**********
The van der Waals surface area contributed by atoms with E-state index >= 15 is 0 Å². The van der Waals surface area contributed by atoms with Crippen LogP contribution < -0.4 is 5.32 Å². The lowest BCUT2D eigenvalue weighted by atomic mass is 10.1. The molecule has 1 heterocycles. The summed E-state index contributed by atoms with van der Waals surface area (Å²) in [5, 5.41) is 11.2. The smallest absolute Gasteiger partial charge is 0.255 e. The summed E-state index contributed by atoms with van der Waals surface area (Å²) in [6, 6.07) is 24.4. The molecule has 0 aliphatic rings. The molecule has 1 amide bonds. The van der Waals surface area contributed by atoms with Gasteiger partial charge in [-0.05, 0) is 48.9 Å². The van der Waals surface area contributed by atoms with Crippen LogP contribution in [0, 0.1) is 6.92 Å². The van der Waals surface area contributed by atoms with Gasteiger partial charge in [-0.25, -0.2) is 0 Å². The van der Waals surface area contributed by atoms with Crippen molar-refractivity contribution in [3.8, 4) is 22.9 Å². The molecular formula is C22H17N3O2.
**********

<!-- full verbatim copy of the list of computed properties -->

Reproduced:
The van der Waals surface area contributed by atoms with E-state index >= 15 is 0 Å². The van der Waals surface area contributed by atoms with Crippen LogP contribution < -0.4 is 5.32 Å². The lowest BCUT2D eigenvalue weighted by atomic mass is 10.1. The molecule has 1 heterocycles. The summed E-state index contributed by atoms with van der Waals surface area (Å²) in [5, 5.41) is 11.2. The smallest absolute Gasteiger partial charge is 0.255 e. The summed E-state index contributed by atoms with van der Waals surface area (Å²) in [6, 6.07) is 24.4. The molecule has 0 aliphatic rings. The molecule has 1 amide bonds. The van der Waals surface area contributed by atoms with Gasteiger partial charge in [-0.05, 0) is 48.9 Å². The van der Waals surface area contributed by atoms with Crippen LogP contribution in [0, 0.1) is 6.92 Å². The van der Waals surface area contributed by atoms with Gasteiger partial charge in [-0.25, -0.2) is 0 Å². The van der Waals surface area contributed by atoms with Crippen molar-refractivity contribution in [3.8, 4) is 22.9 Å². The molecular formula is C22H17N3O2.